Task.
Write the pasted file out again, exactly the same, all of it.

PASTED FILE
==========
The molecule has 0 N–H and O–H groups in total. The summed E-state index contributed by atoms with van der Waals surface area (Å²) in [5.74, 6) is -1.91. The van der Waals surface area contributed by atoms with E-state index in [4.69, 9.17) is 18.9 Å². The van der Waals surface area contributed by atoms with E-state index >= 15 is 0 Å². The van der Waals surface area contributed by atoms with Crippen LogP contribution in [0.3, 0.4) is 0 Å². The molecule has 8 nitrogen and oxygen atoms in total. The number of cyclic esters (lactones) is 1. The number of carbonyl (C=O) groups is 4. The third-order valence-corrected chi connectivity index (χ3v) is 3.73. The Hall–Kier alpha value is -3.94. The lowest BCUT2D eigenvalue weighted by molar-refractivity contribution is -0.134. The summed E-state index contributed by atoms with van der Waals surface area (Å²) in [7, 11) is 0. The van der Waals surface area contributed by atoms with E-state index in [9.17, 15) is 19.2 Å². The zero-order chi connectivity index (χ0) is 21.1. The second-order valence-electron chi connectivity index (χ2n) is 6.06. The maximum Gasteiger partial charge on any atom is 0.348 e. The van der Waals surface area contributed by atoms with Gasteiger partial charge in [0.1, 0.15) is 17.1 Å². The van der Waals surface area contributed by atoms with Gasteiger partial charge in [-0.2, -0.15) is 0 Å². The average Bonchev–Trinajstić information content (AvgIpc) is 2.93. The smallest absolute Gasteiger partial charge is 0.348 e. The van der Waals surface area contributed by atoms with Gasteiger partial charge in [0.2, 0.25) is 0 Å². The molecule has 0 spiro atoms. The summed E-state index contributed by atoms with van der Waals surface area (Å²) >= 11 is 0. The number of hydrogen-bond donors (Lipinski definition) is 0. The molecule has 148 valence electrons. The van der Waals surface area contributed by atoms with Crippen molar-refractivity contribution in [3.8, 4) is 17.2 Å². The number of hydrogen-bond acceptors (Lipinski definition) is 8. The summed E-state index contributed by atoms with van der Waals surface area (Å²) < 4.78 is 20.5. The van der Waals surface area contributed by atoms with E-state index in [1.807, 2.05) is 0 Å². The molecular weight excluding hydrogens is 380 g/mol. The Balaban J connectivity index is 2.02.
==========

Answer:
The molecule has 0 N–H and O–H groups in total. The summed E-state index contributed by atoms with van der Waals surface area (Å²) in [5.74, 6) is -1.91. The van der Waals surface area contributed by atoms with E-state index in [4.69, 9.17) is 18.9 Å². The van der Waals surface area contributed by atoms with E-state index >= 15 is 0 Å². The van der Waals surface area contributed by atoms with Crippen LogP contribution in [0.3, 0.4) is 0 Å². The molecule has 8 nitrogen and oxygen atoms in total. The number of cyclic esters (lactones) is 1. The number of carbonyl (C=O) groups is 4. The third-order valence-corrected chi connectivity index (χ3v) is 3.73. The Hall–Kier alpha value is -3.94. The lowest BCUT2D eigenvalue weighted by molar-refractivity contribution is -0.134. The summed E-state index contributed by atoms with van der Waals surface area (Å²) in [7, 11) is 0. The van der Waals surface area contributed by atoms with E-state index in [9.17, 15) is 19.2 Å². The zero-order chi connectivity index (χ0) is 21.1. The second-order valence-electron chi connectivity index (χ2n) is 6.06. The maximum Gasteiger partial charge on any atom is 0.348 e. The van der Waals surface area contributed by atoms with Gasteiger partial charge in [0.1, 0.15) is 17.1 Å². The van der Waals surface area contributed by atoms with Gasteiger partial charge in [-0.2, -0.15) is 0 Å². The average Bonchev–Trinajstić information content (AvgIpc) is 2.93. The smallest absolute Gasteiger partial charge is 0.348 e. The van der Waals surface area contributed by atoms with Gasteiger partial charge in [0.2, 0.25) is 0 Å². The molecule has 0 spiro atoms. The summed E-state index contributed by atoms with van der Waals surface area (Å²) >= 11 is 0. The number of hydrogen-bond donors (Lipinski definition) is 0. The molecule has 148 valence electrons. The van der Waals surface area contributed by atoms with Crippen molar-refractivity contribution in [3.8, 4) is 17.2 Å². The number of hydrogen-bond acceptors (Lipinski definition) is 8. The summed E-state index contributed by atoms with van der Waals surface area (Å²) < 4.78 is 20.5. The van der Waals surface area contributed by atoms with E-state index in [1.807, 2.05) is 0 Å². The molecular weight excluding hydrogens is 380 g/mol. The Balaban J connectivity index is 2.02.